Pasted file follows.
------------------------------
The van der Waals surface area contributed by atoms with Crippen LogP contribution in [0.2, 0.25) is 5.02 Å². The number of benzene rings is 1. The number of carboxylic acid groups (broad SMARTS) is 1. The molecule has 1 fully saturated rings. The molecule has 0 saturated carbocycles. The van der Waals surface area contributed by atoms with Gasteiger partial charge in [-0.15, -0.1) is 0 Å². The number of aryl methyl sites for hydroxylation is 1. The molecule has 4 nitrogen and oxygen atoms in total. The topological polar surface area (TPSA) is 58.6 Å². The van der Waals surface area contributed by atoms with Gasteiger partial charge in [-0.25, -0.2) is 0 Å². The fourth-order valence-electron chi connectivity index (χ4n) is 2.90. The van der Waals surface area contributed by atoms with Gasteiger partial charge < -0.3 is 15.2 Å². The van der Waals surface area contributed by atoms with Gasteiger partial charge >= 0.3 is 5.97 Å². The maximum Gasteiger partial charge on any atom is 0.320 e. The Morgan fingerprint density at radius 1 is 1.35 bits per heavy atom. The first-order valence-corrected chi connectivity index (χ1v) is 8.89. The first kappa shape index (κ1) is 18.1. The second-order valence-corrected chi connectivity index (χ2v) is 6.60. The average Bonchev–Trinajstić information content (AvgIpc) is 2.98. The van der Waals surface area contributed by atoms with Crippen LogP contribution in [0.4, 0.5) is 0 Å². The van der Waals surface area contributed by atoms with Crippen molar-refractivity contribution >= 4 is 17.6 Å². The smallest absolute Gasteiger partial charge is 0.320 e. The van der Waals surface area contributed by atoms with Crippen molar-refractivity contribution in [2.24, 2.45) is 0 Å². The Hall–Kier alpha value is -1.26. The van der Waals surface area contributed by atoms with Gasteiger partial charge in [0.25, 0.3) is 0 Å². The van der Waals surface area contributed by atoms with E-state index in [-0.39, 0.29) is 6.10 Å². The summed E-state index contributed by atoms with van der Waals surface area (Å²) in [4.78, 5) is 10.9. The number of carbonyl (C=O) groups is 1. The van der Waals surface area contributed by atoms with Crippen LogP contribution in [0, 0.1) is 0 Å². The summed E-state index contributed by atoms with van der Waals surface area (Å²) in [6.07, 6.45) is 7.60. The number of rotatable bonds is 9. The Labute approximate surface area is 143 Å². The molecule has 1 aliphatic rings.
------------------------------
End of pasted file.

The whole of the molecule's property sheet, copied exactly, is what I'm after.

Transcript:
The van der Waals surface area contributed by atoms with Crippen LogP contribution in [0.2, 0.25) is 5.02 Å². The number of benzene rings is 1. The number of carboxylic acid groups (broad SMARTS) is 1. The molecule has 1 fully saturated rings. The molecule has 0 saturated carbocycles. The van der Waals surface area contributed by atoms with Gasteiger partial charge in [-0.15, -0.1) is 0 Å². The number of aryl methyl sites for hydroxylation is 1. The molecule has 4 nitrogen and oxygen atoms in total. The topological polar surface area (TPSA) is 58.6 Å². The van der Waals surface area contributed by atoms with Gasteiger partial charge in [-0.25, -0.2) is 0 Å². The fourth-order valence-electron chi connectivity index (χ4n) is 2.90. The van der Waals surface area contributed by atoms with Gasteiger partial charge < -0.3 is 15.2 Å². The van der Waals surface area contributed by atoms with Gasteiger partial charge >= 0.3 is 5.97 Å². The maximum Gasteiger partial charge on any atom is 0.320 e. The Morgan fingerprint density at radius 1 is 1.35 bits per heavy atom. The first-order valence-corrected chi connectivity index (χ1v) is 8.89. The first kappa shape index (κ1) is 18.1. The second-order valence-corrected chi connectivity index (χ2v) is 6.60. The average Bonchev–Trinajstić information content (AvgIpc) is 2.98. The van der Waals surface area contributed by atoms with Crippen LogP contribution in [0.4, 0.5) is 0 Å². The van der Waals surface area contributed by atoms with Crippen molar-refractivity contribution >= 4 is 17.6 Å². The smallest absolute Gasteiger partial charge is 0.320 e. The van der Waals surface area contributed by atoms with Crippen molar-refractivity contribution in [2.24, 2.45) is 0 Å². The Hall–Kier alpha value is -1.26. The van der Waals surface area contributed by atoms with Gasteiger partial charge in [0.25, 0.3) is 0 Å². The van der Waals surface area contributed by atoms with E-state index in [-0.39, 0.29) is 6.10 Å². The summed E-state index contributed by atoms with van der Waals surface area (Å²) in [4.78, 5) is 10.9. The number of carbonyl (C=O) groups is 1. The van der Waals surface area contributed by atoms with Crippen LogP contribution in [0, 0.1) is 0 Å². The summed E-state index contributed by atoms with van der Waals surface area (Å²) in [6.07, 6.45) is 7.60. The number of rotatable bonds is 9. The Labute approximate surface area is 143 Å². The molecule has 1 aliphatic rings.